The International Maritime Bureau’s latest report reveals the first rise in pirate attacks since their previous peak in the mid 1990s. In one particularly savage incident in the Philippines in March, pirates shot dead the captain of a passenger boat and two of his crew before tying them to their anchor and tossing it overboard. They then shot the two remaining crew members and escaped in a motor boat.
The sharp rise in pirate attacks is blamed in large part on the collapse of law and order in Somalia and political unrest in Nigeria. The seas around the two African countries are now regarded as some of the most dangerous in the world.
....The IMB’s records are a litany of brutality. Last year pirates who attacked a Danish tanker off the coast of Nigeria tied up the bosun and threatened to cut off his ears unless he told them the code for the locks on the cargo control room.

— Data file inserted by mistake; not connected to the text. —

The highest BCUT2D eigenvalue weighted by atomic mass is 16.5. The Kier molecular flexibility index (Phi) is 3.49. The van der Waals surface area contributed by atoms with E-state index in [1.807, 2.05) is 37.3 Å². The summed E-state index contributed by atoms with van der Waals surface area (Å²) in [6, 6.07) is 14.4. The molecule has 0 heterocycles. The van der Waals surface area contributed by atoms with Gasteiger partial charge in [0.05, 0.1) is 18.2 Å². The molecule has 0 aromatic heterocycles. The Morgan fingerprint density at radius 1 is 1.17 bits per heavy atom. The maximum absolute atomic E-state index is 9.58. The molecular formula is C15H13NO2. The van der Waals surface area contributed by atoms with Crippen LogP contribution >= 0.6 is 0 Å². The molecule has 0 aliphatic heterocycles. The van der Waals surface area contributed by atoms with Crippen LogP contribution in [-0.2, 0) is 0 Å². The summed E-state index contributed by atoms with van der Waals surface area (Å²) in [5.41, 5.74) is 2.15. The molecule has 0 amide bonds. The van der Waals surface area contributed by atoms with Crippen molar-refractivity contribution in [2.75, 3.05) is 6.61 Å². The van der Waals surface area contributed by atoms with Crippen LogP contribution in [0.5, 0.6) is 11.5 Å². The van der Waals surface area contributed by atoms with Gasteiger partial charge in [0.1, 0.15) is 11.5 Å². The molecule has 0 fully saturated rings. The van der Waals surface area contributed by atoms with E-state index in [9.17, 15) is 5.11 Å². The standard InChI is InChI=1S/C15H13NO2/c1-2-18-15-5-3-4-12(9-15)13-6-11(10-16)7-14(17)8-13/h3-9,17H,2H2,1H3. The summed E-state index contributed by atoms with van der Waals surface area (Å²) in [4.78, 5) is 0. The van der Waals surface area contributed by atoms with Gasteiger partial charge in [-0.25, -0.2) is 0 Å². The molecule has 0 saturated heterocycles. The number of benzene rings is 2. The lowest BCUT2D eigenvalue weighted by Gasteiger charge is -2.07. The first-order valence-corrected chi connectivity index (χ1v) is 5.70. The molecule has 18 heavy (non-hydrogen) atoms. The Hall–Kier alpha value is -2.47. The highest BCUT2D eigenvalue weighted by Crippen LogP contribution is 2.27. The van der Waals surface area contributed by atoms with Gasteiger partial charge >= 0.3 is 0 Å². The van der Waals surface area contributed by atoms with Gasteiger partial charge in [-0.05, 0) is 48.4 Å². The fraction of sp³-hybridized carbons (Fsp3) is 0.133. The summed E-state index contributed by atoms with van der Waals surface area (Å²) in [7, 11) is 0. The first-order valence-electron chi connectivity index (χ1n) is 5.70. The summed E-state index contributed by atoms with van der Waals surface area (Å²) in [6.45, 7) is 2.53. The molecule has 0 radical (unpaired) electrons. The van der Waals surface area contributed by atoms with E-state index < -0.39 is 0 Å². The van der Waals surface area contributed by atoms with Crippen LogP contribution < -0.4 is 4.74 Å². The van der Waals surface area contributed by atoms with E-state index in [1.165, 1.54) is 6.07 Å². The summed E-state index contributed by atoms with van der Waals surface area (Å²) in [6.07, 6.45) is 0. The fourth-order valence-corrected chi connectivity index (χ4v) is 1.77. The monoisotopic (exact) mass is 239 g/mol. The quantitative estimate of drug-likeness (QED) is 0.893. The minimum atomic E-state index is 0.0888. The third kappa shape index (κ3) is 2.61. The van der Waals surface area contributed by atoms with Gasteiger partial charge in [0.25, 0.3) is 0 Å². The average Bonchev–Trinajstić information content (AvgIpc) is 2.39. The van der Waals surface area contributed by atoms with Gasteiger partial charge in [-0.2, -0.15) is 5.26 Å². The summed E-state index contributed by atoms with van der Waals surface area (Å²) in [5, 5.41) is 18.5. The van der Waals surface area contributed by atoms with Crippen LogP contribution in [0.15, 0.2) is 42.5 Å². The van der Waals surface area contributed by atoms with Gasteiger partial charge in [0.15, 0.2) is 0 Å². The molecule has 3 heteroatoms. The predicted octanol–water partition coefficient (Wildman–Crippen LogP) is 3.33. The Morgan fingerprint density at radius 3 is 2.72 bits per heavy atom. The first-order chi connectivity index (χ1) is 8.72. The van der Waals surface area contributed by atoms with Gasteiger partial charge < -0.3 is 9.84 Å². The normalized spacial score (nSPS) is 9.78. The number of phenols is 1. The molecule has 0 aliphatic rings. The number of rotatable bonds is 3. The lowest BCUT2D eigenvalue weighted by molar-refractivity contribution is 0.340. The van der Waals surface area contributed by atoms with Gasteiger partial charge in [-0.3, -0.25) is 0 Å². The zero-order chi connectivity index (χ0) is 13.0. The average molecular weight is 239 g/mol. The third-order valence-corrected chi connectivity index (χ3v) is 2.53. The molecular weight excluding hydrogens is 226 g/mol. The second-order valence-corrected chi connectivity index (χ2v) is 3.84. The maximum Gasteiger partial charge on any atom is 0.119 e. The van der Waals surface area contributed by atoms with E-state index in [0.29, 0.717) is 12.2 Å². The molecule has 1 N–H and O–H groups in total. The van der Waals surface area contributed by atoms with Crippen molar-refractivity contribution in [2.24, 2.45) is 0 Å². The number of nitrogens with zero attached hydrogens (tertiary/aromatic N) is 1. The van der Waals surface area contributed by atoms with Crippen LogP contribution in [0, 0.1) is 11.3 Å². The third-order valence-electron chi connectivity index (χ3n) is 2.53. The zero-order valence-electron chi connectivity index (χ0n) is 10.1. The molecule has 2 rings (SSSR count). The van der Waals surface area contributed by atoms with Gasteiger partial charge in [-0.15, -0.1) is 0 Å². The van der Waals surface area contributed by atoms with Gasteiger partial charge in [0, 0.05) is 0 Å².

In another attack off the Nigerian coast, a Panamanian tug boat was boarded by five men who approached in a small fast boat. The pirates rounded up the crew on the bridge, smashed a bottle over the master’s head and forced each crew member to hand over their belongings.
A cargo ship attacked off the coast of Somalia launched parachute flares at the pirates when the captain realised they were about to open fire with a rocket propelled grenade. And a gang of pirates who boarded a Canadian yacht at anchor off Madagascar slashed the skipper’s hand and legs, tried to strangle his wife and made off with everything the couple had.
Not that the pirates always have it their own way. The IMB’s report reveals that in February this year a Maltese tanker successfully fought off a pirate attack off the coast of Somalia by adopting a zig-zag course and turning its fire hoses on the pirate boat until the would be attackers, who were firing at the tanker, eventually gave up and sailed away.